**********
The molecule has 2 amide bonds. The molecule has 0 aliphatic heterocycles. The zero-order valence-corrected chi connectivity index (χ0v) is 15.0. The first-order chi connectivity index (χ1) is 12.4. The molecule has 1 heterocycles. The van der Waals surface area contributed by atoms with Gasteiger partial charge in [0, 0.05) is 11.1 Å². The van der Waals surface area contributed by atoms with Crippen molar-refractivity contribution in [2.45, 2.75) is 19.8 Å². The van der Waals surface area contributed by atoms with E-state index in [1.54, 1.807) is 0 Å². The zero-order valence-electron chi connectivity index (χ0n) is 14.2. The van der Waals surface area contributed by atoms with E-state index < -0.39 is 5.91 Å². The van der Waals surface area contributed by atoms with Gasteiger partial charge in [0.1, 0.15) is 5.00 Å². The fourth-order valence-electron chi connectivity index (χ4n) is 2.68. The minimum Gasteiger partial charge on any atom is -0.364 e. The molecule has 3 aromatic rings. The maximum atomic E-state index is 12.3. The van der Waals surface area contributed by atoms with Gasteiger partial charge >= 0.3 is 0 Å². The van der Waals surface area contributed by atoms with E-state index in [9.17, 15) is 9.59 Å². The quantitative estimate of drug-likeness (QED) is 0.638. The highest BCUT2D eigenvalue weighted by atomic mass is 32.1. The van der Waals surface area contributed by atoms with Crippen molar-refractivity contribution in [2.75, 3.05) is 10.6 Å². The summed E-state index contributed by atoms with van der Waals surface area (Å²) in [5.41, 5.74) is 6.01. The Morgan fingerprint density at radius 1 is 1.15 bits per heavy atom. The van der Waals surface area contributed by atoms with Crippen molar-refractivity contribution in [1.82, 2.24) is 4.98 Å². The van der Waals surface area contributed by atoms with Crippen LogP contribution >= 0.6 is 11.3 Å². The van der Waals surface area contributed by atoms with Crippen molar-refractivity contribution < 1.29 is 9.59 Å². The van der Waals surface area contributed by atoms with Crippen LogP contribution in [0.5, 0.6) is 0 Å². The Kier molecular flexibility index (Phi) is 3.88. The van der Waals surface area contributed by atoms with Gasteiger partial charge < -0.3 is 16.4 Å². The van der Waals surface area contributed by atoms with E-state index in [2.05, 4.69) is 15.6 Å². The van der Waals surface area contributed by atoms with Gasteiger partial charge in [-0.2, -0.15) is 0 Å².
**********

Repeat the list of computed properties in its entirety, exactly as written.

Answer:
The molecule has 2 amide bonds. The molecule has 0 aliphatic heterocycles. The zero-order valence-corrected chi connectivity index (χ0v) is 15.0. The first-order chi connectivity index (χ1) is 12.4. The molecule has 1 heterocycles. The van der Waals surface area contributed by atoms with Gasteiger partial charge in [0, 0.05) is 11.1 Å². The van der Waals surface area contributed by atoms with Crippen molar-refractivity contribution in [2.45, 2.75) is 19.8 Å². The van der Waals surface area contributed by atoms with E-state index in [1.54, 1.807) is 0 Å². The zero-order valence-electron chi connectivity index (χ0n) is 14.2. The van der Waals surface area contributed by atoms with E-state index < -0.39 is 5.91 Å². The van der Waals surface area contributed by atoms with Gasteiger partial charge in [0.1, 0.15) is 5.00 Å². The fourth-order valence-electron chi connectivity index (χ4n) is 2.68. The minimum Gasteiger partial charge on any atom is -0.364 e. The molecule has 3 aromatic rings. The maximum atomic E-state index is 12.3. The van der Waals surface area contributed by atoms with Gasteiger partial charge >= 0.3 is 0 Å². The van der Waals surface area contributed by atoms with E-state index in [9.17, 15) is 9.59 Å². The quantitative estimate of drug-likeness (QED) is 0.638. The highest BCUT2D eigenvalue weighted by atomic mass is 32.1. The van der Waals surface area contributed by atoms with Crippen molar-refractivity contribution in [2.75, 3.05) is 10.6 Å². The summed E-state index contributed by atoms with van der Waals surface area (Å²) in [5.41, 5.74) is 6.01. The Morgan fingerprint density at radius 1 is 1.15 bits per heavy atom. The van der Waals surface area contributed by atoms with Crippen molar-refractivity contribution in [1.82, 2.24) is 4.98 Å². The van der Waals surface area contributed by atoms with Crippen LogP contribution >= 0.6 is 11.3 Å². The van der Waals surface area contributed by atoms with Crippen molar-refractivity contribution < 1.29 is 9.59 Å². The van der Waals surface area contributed by atoms with Crippen LogP contribution in [0.5, 0.6) is 0 Å². The Kier molecular flexibility index (Phi) is 3.88. The van der Waals surface area contributed by atoms with Gasteiger partial charge < -0.3 is 16.4 Å². The van der Waals surface area contributed by atoms with E-state index in [2.05, 4.69) is 15.6 Å². The van der Waals surface area contributed by atoms with Gasteiger partial charge in [-0.2, -0.15) is 0 Å².